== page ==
Like each of us, Justice Ginsburg was but one vote. On a Supreme Court bench split 5–4 between justices appointed by Republican and Democratic presidents, she often found herself on the right side of a failed vote. Her duty as a public servant required her to cast a vote, despite how real the prospect of losing. Yet, it was in her dissents that her legacy is most instructive. They articulate a vision of a reality that prioritizes humanity over corporate or organizational bodies. Most importantly, they underscore the vulnerability of our political systems to narrow sensibilities and caution (or foreshadow) the future outcomes with which we must grapple. So, too, do the voices of those who have not yet seen the benefits of voting. The trepidation many of us have around the vacancy created by Justice Ginsburg’s passing is not unlike the fear many feel in being asked to put faith in a failed system, yet again.

There is value in the cynic and the cynical. By raising our awareness of that thing that we have been taught to believe creates change — our vote — does not, indeed, create changes for everyone, the thoughtful cynic commands us to pay attention to the margins. To be cynical does not require that one reject the institutions that at this time are best equipped to erode the cynicism. This is not the moment to silence the cynic. If anything, we should heed the cynic now more than ever. Unfortunately, the Democratic Party has failed at creating space for skepticism, activism, and civic duty to meaningfully converge.

Somewhere on a balcony in Arlington, Virginia, an ex-friend of mine is probably enjoying a cigar and bourbon. I do not intend to say that he is in any way enthused by the death of a well-respected Supreme Court Justice. However, I am sure he feels immense satisfaction with the prospect of another conservative appointment, particularly given Senator Mitch McConnell’s announcement last night. It is the type of smug satisfaction one gets when a poor decision yields the right outcome.

On January 30, 2017, he wrote to me in reference to his vote for Donald Trump:

“I don’t support him; I voted for him. I think there’s a difference. I mean, I am rooting for the Falcons in the Super Bowl, but I am not a Falcons fan. I think elections are binary choices, and I — as a Republican — take the William F. Buckley approach: vote for the most conservative candidate who can win. I am also a Supreme Court nerd, so I want Republicans nominating the judges, too. So, I voted for the guy; it doesn’t mean I don’t think he is a buffoon. He is.”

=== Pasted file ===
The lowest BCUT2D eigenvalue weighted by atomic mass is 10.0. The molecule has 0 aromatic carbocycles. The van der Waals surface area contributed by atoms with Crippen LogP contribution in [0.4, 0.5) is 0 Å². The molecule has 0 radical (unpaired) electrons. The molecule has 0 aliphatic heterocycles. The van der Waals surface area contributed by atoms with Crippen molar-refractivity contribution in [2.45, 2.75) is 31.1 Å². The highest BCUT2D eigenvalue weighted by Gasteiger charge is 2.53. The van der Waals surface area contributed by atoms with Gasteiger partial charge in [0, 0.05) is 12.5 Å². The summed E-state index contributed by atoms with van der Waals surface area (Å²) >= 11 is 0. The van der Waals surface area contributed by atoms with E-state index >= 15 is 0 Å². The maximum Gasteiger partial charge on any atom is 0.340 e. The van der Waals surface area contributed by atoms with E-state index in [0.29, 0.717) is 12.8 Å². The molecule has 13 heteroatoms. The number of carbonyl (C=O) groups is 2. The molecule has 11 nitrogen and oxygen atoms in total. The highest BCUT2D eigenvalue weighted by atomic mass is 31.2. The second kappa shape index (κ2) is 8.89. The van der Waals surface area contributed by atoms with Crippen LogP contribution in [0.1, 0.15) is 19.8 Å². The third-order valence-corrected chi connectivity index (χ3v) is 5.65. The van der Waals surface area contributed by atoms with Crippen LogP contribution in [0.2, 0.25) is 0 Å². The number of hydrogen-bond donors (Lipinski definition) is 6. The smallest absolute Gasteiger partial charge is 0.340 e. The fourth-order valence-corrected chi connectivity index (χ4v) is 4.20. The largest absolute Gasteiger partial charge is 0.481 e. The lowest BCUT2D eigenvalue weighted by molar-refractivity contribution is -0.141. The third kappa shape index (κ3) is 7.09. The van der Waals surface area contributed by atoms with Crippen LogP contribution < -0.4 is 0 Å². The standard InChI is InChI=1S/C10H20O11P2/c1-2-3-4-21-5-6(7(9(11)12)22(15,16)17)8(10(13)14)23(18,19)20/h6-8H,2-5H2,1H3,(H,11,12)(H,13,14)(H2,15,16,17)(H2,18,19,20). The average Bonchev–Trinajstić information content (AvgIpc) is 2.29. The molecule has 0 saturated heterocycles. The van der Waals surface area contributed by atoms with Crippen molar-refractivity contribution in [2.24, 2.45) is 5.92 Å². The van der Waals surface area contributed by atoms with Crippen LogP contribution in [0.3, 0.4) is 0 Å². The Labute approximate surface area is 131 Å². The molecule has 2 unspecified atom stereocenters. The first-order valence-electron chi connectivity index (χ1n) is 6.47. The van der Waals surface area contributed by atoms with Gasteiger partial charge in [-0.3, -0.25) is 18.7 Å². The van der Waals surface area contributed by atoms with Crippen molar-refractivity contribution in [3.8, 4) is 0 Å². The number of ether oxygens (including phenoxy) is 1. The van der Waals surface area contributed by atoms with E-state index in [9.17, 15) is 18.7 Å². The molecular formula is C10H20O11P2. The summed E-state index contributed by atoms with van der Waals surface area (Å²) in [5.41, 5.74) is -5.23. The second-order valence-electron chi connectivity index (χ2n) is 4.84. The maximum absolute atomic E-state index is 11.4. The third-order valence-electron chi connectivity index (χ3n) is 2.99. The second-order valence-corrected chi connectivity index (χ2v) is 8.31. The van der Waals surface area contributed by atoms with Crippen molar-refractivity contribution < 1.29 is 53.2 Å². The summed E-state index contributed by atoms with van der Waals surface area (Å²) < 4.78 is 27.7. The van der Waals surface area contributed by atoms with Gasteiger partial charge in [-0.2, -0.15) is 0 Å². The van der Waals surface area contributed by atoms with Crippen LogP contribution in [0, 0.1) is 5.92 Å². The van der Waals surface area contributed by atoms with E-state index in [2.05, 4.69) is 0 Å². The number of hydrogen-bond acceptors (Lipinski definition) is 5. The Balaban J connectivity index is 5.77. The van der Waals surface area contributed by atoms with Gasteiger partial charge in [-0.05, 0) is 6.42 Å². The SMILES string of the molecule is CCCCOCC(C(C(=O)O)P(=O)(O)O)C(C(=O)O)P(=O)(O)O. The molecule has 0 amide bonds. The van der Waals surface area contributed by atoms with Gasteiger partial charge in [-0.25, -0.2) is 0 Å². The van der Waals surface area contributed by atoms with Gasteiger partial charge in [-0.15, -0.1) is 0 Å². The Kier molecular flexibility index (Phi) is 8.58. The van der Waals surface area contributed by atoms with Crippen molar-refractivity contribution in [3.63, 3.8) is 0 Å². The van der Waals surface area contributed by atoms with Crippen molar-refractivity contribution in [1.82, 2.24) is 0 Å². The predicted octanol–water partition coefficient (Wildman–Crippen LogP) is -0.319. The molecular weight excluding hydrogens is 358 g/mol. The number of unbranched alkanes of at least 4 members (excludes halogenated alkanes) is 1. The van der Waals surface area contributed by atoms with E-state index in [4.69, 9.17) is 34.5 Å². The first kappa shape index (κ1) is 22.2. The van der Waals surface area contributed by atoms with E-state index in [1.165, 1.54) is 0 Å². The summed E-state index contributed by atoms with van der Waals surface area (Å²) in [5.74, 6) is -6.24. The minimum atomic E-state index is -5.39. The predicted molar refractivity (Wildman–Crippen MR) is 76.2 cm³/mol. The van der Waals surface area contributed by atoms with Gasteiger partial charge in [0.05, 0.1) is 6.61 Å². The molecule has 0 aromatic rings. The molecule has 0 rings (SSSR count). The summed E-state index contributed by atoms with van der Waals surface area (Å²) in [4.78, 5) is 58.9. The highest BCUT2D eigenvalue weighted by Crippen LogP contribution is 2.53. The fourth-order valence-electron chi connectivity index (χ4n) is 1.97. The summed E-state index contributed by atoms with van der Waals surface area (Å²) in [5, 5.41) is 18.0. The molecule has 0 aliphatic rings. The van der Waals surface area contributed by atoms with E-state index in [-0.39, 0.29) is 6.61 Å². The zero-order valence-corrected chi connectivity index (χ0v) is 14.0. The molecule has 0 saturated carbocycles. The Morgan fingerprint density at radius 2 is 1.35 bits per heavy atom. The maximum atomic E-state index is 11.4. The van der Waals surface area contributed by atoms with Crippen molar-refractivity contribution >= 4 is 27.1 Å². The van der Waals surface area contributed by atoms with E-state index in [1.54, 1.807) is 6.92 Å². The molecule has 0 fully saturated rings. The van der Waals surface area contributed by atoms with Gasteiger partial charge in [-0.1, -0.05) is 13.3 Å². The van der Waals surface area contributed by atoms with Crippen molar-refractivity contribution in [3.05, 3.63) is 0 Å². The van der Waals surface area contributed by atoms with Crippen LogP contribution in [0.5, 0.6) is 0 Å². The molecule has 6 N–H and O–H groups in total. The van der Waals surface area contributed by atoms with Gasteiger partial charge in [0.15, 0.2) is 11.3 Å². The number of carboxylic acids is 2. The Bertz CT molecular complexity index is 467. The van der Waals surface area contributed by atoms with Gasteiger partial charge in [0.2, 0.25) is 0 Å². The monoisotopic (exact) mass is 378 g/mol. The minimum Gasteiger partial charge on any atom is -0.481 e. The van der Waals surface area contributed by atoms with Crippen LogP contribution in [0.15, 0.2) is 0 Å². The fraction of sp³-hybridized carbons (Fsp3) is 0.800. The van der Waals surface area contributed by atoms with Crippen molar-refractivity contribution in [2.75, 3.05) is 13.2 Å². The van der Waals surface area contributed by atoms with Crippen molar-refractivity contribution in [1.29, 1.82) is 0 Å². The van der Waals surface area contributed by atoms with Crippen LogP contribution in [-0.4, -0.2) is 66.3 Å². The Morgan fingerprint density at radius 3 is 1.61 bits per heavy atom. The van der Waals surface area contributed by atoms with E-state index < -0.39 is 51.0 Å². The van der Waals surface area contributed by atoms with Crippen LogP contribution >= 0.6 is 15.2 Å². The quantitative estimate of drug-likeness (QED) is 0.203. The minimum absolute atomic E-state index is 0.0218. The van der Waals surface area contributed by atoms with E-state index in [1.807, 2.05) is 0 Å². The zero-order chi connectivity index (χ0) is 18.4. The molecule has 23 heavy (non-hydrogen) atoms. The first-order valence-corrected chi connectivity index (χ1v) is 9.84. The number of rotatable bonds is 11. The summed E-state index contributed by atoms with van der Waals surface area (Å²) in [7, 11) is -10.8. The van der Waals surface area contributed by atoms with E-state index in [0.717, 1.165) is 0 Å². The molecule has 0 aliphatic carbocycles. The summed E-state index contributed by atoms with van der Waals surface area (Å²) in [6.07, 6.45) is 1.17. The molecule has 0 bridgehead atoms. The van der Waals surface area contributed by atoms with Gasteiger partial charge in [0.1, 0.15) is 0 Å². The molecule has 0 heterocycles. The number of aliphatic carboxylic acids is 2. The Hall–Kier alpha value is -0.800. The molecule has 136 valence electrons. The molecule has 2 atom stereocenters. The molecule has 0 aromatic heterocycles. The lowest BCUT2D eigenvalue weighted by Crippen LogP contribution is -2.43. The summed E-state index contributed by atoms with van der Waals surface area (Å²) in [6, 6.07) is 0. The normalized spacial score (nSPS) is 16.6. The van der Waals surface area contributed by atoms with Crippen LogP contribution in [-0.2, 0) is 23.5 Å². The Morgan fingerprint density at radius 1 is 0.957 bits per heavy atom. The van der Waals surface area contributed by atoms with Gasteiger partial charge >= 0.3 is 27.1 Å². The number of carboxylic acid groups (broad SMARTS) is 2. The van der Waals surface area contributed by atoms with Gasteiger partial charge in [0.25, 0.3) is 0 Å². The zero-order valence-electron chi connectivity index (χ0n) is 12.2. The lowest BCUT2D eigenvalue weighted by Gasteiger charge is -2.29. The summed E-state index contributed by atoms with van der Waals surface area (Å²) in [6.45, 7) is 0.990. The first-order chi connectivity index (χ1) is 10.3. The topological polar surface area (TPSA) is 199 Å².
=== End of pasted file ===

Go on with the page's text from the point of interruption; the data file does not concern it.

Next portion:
There are many Americans like this former friend of mine. Even the most rational conservative who despises the stain that Trump brings would be willing to sacrifice a real opportunity for their values to be enshrined in the American judicial system at its highest level. As much as I want to have faith that the Republican-led Senate will prioritize Country over Party, little gives me hope that they will. We must all remember that the values this Party aims to protect are not those of the country my ancestors built. They are values that strike across the backs of everyone that is not a White, heterosexual, cisgender, Christian, man. When the North Star of your moral compass is self-advancement, neither democracy nor precedence matter. That is the cry of the “cynic” and the voice of the people. And, if our plan to act does not honor that, we are destined to lose.

The Senate will vote and so must we, despite our skepticism of its utility. Their actions reveal that the Republican Party is dangerous and by not listening to the voices of dissent, the Democratic Party will be equally dangerous, too. Our choices are restricted and like Justice Ginsburg, each of us is but one vote. Even if we lose this battle, our one vote, repeated over and over, can change the course of this nation. We could have a President named Stacey, if we want. We can have 218 Congressmembers like Cori, if we want. We can have 51 Senators like Charles Booker, if we want. We can have thousands of mayors like Chokwe, if we want. We have the power to slowly (or swiftly) bend this nation and her laws to value the needs of the most vulnerable when we are ready to believe that reality is possible. I believe Our Black Party can lead us there.

We cannot honor Justice Ginsburg’s legacy, appoint her as a pop culture icon, and elevate her “I dissent,” while admonishing the dissenters. Listening to the dissenters brings the people on the sidelines onto the playing field. It brings in the people and ideas that exist on the margins and it is, right now, the most patriotic thing we can do.

National Co-Chair of Our Black Party and Former Mayor of Hyattsville, MD. Memphis Made & Raised. Ellis + Zora’s Mama. Black, not POC. TEXT ME: 410–210–4616